The second stage involves a walk along beaches and cliff tops from Niñóns to the small town of Ponteceso, famous for its gooseneck barnacles (percebes), harvested from exposed sea cliffs by intrepid percebeiros. The first section took me via Porto Santa Mariña and Barda Beach to the Roncudo Lighthouse.
The name Roncudo has its origin in the Spanish word ronco, meaning hoarse—sound of the sea as it strikes the cliffs. There are breathtaking views of the estuary of Corme and Laxe from the cliff top. Down then to Porto de Corme, a beautiful fishing village, a climb to the cliffs of Monte da Facha and a descent into Ponteceso.
On the third day the trail turned inland, initially through the Rego dos Muíños, three kilometres along the River Anllóns. I walked beside the river system, through the rain forest, past the remains of ancient water mills and channels. The lushness of this area made me forget how close I was to the coast. Initially I followed the river on a steep climb until turning towards the preserved remains of Castro A Cibda (a castle inhabited between the 6th and 7th century). There are lots of castros in this area. These settlements are in the high lands from where they dominate the whole area, and they are usually close to the bed of the rivers from which they took the water.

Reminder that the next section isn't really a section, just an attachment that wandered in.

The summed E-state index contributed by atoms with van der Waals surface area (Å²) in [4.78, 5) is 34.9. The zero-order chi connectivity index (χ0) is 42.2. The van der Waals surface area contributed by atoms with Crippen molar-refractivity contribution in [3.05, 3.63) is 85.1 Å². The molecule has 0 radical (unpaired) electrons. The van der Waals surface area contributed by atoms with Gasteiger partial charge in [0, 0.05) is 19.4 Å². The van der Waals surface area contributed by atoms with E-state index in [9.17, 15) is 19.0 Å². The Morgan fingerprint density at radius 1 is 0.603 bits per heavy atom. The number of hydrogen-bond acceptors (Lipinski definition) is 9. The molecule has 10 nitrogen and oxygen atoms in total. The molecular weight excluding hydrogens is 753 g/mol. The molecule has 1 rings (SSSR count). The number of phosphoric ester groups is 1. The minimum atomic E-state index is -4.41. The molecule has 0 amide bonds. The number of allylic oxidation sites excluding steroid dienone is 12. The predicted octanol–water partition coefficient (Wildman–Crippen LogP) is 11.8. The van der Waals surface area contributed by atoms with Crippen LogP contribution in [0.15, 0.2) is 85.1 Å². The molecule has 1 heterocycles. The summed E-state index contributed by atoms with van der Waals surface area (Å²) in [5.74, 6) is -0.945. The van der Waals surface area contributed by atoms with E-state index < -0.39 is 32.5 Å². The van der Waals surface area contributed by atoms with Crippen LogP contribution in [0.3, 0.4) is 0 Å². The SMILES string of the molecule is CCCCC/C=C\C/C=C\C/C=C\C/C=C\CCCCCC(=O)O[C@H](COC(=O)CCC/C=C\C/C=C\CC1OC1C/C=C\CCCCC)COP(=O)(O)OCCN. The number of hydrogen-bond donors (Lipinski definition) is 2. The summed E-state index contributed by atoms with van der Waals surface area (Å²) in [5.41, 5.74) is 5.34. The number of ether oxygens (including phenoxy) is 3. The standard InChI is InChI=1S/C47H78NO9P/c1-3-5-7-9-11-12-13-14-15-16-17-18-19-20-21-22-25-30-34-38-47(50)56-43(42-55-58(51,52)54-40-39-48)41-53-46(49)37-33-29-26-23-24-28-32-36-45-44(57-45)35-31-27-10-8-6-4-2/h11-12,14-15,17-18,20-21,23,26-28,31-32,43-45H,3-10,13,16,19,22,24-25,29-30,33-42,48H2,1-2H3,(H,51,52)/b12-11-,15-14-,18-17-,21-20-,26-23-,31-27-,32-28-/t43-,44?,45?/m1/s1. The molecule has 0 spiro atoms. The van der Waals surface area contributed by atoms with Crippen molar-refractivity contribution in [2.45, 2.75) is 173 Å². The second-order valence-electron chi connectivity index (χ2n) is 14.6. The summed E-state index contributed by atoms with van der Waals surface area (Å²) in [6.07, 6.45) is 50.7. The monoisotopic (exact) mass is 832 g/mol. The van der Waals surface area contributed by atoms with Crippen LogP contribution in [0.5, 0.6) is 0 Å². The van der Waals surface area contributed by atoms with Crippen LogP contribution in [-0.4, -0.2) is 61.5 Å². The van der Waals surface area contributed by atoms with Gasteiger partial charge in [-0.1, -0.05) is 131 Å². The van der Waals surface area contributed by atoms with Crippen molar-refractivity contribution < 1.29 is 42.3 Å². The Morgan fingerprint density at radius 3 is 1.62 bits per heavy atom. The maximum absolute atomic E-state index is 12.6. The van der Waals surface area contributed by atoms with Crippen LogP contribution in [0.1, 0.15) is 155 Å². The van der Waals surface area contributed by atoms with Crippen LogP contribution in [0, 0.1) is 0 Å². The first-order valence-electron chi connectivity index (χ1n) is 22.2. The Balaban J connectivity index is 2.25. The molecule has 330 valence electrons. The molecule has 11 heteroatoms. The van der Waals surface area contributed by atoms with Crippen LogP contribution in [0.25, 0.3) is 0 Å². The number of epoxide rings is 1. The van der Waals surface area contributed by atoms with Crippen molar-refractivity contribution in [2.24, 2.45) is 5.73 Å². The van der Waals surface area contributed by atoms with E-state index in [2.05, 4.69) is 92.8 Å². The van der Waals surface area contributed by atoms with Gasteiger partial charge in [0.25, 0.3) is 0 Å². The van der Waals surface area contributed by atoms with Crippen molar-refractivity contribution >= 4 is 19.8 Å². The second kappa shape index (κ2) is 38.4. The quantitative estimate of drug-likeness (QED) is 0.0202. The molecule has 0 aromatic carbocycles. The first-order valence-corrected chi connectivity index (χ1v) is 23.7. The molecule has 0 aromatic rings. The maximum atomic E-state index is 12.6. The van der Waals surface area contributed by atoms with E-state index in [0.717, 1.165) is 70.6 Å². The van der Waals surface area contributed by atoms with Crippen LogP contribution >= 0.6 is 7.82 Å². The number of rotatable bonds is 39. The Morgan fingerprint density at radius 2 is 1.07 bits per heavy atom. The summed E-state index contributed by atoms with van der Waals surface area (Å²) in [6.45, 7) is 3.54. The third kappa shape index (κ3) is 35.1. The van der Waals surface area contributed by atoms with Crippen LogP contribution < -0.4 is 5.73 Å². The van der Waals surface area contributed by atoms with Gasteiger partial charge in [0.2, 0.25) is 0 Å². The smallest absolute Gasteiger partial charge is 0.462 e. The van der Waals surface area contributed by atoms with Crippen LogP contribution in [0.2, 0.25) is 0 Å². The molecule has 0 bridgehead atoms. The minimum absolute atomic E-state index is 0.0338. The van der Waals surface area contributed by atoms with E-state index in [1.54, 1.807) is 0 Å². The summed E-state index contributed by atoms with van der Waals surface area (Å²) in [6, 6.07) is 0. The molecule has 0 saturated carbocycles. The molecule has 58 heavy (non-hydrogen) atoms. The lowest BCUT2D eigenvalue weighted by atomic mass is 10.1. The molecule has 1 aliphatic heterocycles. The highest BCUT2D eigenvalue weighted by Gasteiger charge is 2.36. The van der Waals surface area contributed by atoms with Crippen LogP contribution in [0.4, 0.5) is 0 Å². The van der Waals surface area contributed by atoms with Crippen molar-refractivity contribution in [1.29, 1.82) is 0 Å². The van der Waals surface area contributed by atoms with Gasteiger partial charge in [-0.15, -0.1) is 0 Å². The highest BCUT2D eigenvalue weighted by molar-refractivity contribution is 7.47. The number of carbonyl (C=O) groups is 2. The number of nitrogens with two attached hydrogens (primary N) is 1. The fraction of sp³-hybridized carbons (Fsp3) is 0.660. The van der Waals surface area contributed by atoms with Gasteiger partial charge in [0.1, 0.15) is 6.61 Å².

From there I moved on to a second site of historic interest, the Dolmen de Dombate (a megalithic burial site, dating between 3000 and 2500 BC).
Then it was back to the coast, uphill to the Monte Castelo de Lourida, with views of the beautiful beach at Laxe. I continued on through eucalyptus—imported from Australia—and pine forests to Costa Mundina, with views of the Anllóns estuary and the secluded beaches of Rebordelo and San Pedro. Then along Laxe Beach into the town, an excellent meal of fresh fried squid, a beer (or two) and a good night’s sleep at the Apartamentos de uso Touristico